Anglican hospital administrator Naveed Khurram Gill was responsible for organising the visit by Alliance relief manager Tania Nino to four communities in the Sindh Province of Pakistan.
He wanted to find ways for the community to prepare for flooding which devastated local communities two years ago, and which are predicted to be worse this year than ever.
During a two week visit, training sessions took place with community workers so that they could also help people prepare for the floods. And there were four communities meetings in the Umerkot District in the Sindh Province Pakistan at:
- Thar Mabi Sar
- Pandra Water
- Dohro Mori Gihapno
At these meetings the whole community gathered – women, children, teenagers, the elderly, people with disabilities, people from all faith communities, Christians, Hindus and Muslims. With the support of Naveed, Tania and local interpreters, they worked through the cloth book and considered:
– The story of Noah’s Ark and what it taught them about the importance of preparing for flooding
– What was at risk during the floods – especially vulnerable people, and valuable buildings, crops and livestock. There was a special focus on people with disabilities who needed special help to escape from the floodwater
– What resources the community had to plan, prepare and protect the community from the disaster
– How to learn the lessons from the flooding
It was an interactive process and the community shared their experiences during the past floods, especially in 2011 when flooding was especially severe and many people lost family members, property and livestock, and were trapped for several months. They explored different ways to use their limited resources, reflected on the need to care for the most vulnerable and came up with ideas to establish warning systems, especially using whistles to sound the alarm.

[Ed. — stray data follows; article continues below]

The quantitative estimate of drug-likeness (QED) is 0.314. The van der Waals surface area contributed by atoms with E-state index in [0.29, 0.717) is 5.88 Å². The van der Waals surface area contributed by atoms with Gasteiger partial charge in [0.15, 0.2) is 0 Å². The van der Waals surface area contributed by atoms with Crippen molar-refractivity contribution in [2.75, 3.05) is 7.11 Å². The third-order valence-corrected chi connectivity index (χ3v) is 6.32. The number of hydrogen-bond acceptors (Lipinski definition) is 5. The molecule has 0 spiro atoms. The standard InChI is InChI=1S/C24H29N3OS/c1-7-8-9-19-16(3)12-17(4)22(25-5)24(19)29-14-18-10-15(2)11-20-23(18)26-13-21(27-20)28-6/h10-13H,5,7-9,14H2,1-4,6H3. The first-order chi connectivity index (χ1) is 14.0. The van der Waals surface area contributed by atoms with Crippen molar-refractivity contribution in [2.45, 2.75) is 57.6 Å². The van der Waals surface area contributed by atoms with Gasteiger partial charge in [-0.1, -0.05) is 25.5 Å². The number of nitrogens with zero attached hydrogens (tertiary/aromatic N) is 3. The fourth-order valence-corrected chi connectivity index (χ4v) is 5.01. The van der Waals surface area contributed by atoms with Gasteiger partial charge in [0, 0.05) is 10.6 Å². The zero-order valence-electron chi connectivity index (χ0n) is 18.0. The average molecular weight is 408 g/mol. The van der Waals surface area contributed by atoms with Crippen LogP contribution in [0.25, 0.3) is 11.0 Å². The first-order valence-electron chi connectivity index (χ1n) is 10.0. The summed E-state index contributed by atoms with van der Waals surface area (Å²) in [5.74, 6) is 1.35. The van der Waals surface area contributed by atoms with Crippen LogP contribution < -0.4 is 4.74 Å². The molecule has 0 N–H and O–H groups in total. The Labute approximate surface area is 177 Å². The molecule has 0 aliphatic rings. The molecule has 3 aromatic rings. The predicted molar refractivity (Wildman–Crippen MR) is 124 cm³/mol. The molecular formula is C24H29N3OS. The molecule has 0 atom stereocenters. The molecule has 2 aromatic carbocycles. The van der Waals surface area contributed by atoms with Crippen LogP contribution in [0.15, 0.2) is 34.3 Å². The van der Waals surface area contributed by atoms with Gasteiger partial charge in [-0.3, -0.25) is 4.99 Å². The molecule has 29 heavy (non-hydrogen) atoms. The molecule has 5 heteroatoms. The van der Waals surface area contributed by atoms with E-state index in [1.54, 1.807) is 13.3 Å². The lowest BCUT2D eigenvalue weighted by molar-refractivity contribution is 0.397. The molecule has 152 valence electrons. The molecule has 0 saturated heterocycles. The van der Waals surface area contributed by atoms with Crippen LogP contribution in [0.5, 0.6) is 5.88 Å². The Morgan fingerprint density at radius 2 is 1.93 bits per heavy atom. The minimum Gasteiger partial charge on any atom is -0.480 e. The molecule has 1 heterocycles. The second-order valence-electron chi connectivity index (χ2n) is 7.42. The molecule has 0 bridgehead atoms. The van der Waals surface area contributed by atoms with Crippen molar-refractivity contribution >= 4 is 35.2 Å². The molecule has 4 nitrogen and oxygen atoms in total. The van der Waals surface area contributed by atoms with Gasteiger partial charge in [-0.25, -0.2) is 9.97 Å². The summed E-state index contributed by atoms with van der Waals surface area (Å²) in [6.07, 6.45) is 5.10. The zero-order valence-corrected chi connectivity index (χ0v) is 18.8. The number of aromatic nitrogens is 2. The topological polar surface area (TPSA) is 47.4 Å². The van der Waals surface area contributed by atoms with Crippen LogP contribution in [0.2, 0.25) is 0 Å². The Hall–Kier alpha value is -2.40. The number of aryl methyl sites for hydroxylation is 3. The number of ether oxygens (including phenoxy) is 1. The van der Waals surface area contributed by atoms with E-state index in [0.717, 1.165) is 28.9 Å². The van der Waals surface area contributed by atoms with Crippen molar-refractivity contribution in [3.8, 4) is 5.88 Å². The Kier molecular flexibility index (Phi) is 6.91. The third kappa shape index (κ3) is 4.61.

The communities visited were already very vulnerable due to:
- Chronic poverty experienced by many villagers
- Remoteness and harsh climate conditions
- Security issues
- Their conditions as landless people
- The marginalisation that Christian and Hindus face as minorities
- Cultural practices and especially the disadvantage experienced by women
- High illiteracy rates
- Lack of community empowerment
The Kunri Christian hospital is the only one in the Kunri area, serving the most marginalised communities, including Hindus, Christians and Muslims. Pregnant women and children are constantly arriving at the hospital seeking care and support, and it also has an outreach programme to provide health services to the most remote communities. The hospital is located within a big compound where the churches are located as well as a nursing residence. The hospital had also been badly affected by the floods in 2011 and it serves as a point of reference to carry out flood preparedness work with the communities.
In an innovative move after the final meeting doctor and nurses provided health services for the community.
During the meetings the community also gave feedback on the cloth book, and now the Anglican Alliance is looking at making changes and adapting the book to meet the needs of other communities. The book was made using innovative computer-aided design and production by a school in Northampton, UK, using fabric made out of recycled plastic bottles, and with design advice from Naveed and Revd Rana Khan.
The visit was made possible with the support and guidance of Rt Rev Kaleem John, Bishop of Hyderabad and Rt Revd Saddiq Daniel, Bishop of Karachi. Naveed Khurram took part in the Anglican Alliance Commonwealth Professional Fellowship Scheme for health administrators. It was during the scheme in April this year that he spoke with the Alliance about the disaster facing his local community, and was able to work with the relief manager to provide practical support and disaster-preparedness to the people in Kunri.
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